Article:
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French rugby's blockbuster TV deal leaves rival leagues in the dust

By Ian Cameron
Clermont's Argentine flanker Marcos Kremer (C) celebrates with teamates during the French Top14 rugby union match between ASM Clermont Auvergne and Castres Olympique at the Marcel-Michelin Stadium in Clermont-Ferrand, central France on May 18, 2024. (Photo by OLIVIER CHASSIGNOLE / AFP) (Photo by OLIVIER CHASSIGNOLE/AFP via Getty Images)

New figures reveal that the French Top 14 is set to significantly widen the revenue gap with other domestic rugby competitions-  thanks to a lucrative new TV broadcast deal.

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Canal+ has secured the broadcast rights for both the Top 14 and Pro D2 from 2027 to 2032, paying €696.8 million for the privilege.

According to numbers reported from SportsPro Media and the LNR – this equates to an annual payment of €128.7 million for the Top 14, marking a 13.3 per cent increase compared to the previous agreement.

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When divided out across the clubs, it will mean for every euro of TV revenue a Premiership club gets, a French Top 14 side will get roughly €2.50.

Canal+ has been the broadcaster for French top-flight rugby since 1998. The partnership has seen the Top 14 grow into unequivocally the most commercially successful domestic rugby competition in the world.

The Pro D2 – France’s second-tier rugby league – will also see a substantial increase in its broadcast revenue, with Canal+ committing €10.7 million annually, up 36 per cent from the previous deal. This cements Pro D2’s status as the most lucrative second-tier competition in the sport by some distance.

The new deal ensures that Canal+ will continue to broadcast Top 14 matches for at least the next eight years.

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The significant financial boost from this deal places the Top 14 well ahead of the URC and Gallagher Premiership broadcast revenue.

“French rugby has been one of the pillars of Canal+’s sports offering,” said Maxime Saada, Canal+ Group chairman. “Because it has always been there for us, we will always be here for French rugby. We thank the LNR and president René Bouscatel for the renewed confidence they have placed in us.”

The Top 14’s annual broadcast revenue of $151.2 million far exceeds that of Super Rugby Pacific ($81.2 million), United Rugby Championship (URC) ($70 million) and Premiership Rugby ($42.9 million).

For the URC and particularly the Gallagher Premiership, the challenge now is to find ways to compete financially with the Top 14. The disparity is likely to impact the competitive landscape of professional rugby, not least in terms of competition for the world’s best rugby union stars.

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The French league’s broadcast revenue already allows its clubs to lure and retain some of the best rugby talent worldwide. The fresh increase will mean both the Premiership – and to a lesser extent the URC – will struggle to compete in terms of the financial packages they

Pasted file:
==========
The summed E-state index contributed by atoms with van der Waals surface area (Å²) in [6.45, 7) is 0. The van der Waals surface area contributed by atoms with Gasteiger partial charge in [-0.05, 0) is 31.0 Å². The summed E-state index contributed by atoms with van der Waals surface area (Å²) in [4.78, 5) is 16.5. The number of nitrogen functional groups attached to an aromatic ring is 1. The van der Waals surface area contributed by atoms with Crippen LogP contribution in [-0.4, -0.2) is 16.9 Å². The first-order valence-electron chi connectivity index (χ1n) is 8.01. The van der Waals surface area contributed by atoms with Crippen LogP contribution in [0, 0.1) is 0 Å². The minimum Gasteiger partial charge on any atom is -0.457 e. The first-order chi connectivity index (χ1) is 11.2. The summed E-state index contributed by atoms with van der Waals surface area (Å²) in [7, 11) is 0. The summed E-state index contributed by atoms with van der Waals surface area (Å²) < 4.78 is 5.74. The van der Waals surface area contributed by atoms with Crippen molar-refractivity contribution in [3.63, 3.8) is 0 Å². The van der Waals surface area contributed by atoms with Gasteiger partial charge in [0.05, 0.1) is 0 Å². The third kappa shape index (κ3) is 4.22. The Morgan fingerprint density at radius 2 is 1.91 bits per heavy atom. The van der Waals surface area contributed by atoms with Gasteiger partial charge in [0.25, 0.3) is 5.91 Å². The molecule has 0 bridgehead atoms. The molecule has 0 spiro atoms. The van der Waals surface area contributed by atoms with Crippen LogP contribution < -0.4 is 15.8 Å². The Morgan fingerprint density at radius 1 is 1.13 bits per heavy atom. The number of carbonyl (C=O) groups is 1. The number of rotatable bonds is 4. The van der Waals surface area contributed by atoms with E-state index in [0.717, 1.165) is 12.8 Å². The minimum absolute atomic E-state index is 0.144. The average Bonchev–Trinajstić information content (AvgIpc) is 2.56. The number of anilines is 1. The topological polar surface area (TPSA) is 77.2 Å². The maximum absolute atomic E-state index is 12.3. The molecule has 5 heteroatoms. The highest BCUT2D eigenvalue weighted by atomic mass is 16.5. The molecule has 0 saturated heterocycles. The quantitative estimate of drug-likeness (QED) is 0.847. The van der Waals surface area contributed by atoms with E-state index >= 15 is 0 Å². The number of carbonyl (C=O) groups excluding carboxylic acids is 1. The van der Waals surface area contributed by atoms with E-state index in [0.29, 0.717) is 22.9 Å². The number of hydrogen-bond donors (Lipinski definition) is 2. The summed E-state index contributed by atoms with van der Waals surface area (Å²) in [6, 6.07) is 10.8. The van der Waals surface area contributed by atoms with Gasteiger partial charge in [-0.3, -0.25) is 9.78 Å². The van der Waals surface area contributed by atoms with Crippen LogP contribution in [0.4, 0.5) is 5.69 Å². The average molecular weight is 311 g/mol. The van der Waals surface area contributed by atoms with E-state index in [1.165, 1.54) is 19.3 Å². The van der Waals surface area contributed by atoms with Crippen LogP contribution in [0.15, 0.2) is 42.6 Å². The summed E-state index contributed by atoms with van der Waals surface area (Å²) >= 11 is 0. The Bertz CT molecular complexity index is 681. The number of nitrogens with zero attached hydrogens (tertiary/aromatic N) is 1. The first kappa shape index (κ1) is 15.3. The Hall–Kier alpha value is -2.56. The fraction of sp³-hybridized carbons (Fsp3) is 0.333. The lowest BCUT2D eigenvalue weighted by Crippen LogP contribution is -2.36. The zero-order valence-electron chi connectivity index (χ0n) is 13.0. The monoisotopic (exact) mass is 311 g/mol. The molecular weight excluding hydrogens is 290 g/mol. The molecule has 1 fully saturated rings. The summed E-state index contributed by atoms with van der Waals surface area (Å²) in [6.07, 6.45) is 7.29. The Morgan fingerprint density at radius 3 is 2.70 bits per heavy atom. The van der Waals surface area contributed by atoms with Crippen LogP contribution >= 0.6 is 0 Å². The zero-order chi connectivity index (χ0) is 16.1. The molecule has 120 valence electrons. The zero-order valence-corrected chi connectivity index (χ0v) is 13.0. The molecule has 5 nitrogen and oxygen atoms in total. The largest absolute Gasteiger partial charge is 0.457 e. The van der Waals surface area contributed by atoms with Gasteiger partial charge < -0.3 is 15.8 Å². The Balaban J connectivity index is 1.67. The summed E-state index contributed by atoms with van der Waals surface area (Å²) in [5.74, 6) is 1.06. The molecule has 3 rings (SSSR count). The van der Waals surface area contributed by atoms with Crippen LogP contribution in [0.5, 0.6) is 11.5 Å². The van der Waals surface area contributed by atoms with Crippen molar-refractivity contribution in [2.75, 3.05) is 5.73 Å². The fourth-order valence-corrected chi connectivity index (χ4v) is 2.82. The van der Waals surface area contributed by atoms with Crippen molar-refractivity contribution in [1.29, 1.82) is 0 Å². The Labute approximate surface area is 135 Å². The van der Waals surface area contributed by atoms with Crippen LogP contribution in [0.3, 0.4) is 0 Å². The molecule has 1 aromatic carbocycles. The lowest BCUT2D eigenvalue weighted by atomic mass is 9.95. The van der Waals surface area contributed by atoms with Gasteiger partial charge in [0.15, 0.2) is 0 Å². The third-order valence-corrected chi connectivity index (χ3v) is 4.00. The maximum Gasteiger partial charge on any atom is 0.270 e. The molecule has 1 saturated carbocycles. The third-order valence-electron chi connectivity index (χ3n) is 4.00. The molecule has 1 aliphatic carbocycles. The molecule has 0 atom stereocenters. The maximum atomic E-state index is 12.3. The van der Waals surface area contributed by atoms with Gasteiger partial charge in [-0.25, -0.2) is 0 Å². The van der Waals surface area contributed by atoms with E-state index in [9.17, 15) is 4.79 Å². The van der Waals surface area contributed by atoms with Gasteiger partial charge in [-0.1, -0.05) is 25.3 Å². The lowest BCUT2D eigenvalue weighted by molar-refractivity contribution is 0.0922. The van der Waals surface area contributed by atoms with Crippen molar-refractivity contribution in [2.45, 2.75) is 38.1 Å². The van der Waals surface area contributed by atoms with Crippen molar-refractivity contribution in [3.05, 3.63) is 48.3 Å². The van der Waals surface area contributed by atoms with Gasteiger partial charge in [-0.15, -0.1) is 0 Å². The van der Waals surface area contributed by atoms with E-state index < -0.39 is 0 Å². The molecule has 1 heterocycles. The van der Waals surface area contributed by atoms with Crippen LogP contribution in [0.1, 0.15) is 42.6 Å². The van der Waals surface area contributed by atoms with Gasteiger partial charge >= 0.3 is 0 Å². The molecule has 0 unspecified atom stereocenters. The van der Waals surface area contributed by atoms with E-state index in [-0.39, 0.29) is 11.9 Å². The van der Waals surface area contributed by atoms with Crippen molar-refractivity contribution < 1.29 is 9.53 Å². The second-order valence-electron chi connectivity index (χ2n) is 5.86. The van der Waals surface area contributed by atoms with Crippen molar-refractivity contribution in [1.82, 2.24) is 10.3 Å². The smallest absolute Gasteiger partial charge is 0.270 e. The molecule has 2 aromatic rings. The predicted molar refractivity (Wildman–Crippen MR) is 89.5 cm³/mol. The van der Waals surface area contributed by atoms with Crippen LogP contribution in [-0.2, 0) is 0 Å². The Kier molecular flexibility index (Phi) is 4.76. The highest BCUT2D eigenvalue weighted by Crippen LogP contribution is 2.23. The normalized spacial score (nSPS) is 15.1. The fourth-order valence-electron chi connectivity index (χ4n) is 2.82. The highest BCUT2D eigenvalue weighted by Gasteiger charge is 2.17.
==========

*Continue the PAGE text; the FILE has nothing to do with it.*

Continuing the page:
can offer top talent; potentially leading to an increased talent drain towards French clubs.

The last two seasons have already proved difficult for the Gallagher Premiership – who las season lost Wasps, Worcester and London Irish. The league has also lost – or is set to lose – the likes of Henry Arundell, Courtney Lawes, Owen Farrell, Jack Willis, Sam Simmonds, Manu Tuilagi and Jonathan Joseph to French clubs and an even more lopsided TV deal landscape will only accelerate that further.

This comes as the French broadcaster bolsters its rugby rights portfolio after announcing it will not bid for the domestic rights to Ligue 1 soccer – a deal valued at €330 million per year – which expires at the end of the 2023/24 season.

Canal+ also holds broadcasting rights for English soccer’s Premier League and UEFA club competitions.

“The success of this call for tenders is the result of several years of construction and strong political choices to make the TOP 14 the benchmark championship for world rugby,” said René Bouscatel, President of the LNR. “The progression of PRO D2 rights is also a sign of the dynamic development of this championship. The commitment of the LNR and the clubs to support training, modernize the stadiums, offer a high-level, united competition, with suspense throughout the season ending with the major event of the final stages, continues to bear fruit. This allocation will benefit all of French rugby: the TOP 14, PRO D2, amateur rugby, the training sector and the French XV.”

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Comments

1 Comment
J
Jon 30 days ago

That sounds like it will be matchings aussies league and AFL deals. Thats pretty big!

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